With no new contract for and with negotiations seemingly stalled over three words, teachers this week began "working to rule,” meaning they come in and leave according to contract and don't do anything they're not required to do.
That has meant that some afterschool activities have been cancelled or postponed with no end in sight until the school district comes to an agreement with the teachers' union.
If the talks continue at a stalemate, it could also affect the Strawberry Festivals, because those take a lot of extra-curricular time in planning and preparation that the teachers do not get paid for, said Schools Superintendent Dr. James Crisfield.
At the last Millburn Board of Education Meeting, Board Member Mark Zucker, who is leading the negotiations with the union, told the public that they are “three words away from an agreement.”
“Those are three very important words,” he said, adding he felt an agreement could be reached soon.
Crisfield said that both sides are working to find three other words that everyone can agree on.
“But we’re working on it, as we speak,” he said Friday morning. “Hopefully, we’ll come up with something acceptable. In the meantime both sides try to remain civil and professional and carry on the best that we can.”
MEA Representative Lois Infanger said, "We are continuing to negotiate in good faith with the BOE. The staff will "work to rule" and perform their professional responsibilities."
Several parents, who did not want to be identified, voiced concerns about the length of time these negotiations are taking and how a “work to rule” will affect the students.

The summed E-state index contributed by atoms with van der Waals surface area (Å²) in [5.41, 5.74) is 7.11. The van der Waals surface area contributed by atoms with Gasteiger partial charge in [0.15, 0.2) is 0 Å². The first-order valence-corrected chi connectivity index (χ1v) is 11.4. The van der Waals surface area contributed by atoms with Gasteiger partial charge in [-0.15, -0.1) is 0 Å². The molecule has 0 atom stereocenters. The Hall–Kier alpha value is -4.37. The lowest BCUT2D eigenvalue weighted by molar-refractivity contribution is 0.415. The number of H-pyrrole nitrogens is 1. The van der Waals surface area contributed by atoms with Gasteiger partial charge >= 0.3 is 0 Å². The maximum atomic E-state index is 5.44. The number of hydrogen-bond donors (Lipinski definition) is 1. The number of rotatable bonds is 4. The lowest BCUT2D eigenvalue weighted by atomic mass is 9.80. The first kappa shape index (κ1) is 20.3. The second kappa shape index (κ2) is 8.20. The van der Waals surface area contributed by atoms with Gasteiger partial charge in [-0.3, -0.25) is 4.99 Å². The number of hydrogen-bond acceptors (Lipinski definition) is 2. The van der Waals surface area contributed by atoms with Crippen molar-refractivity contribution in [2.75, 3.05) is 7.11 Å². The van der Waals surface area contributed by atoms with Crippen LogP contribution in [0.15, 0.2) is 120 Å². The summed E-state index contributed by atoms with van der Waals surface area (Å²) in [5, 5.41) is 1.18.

Already, they said, a faculty student basketball game has been postponed and several clubs have not met this week after school. There are events coming up that teachers usually attend, like the art shows and the Strawberry Festivals, that they don't get paid for.
And for older students, teachers often write letters of recommendations on their own time, but the assumption is they won’t be able to do that as they go forward without a new contract. Millburn teachers have long put in extra hours they don't get paid for because of their dedication to the students, all sides agree.
At the last school board meeting several parents praised the teachers for all they do and asked the school board to work hard to come to an agreement and put this behind them.
“Parents are getting upset,” said one parent. “I feel like the teachers are upping the ante with the work-to-rule. I just fear if it goes on too long, it will negatively impact the students.”
The sticking point in the contract has been health insurance and how the Board of Education unilaterally changed the teachers’ health insurance without negotiating it with the union.
Crisfield said it is the teachers' right to do work to rule and that both sides continue to work toward an agreement.
“It is accurate to say that the longer this goes on, the more frustration sets in on both sides,” Crisfield said. “But this is no different than any collective bargaining. There are laws in place to protect workers and there’s an existing agreement. Many teachers go above and beyond every day and for now, they are choosing not to do that until an agreement is reached.”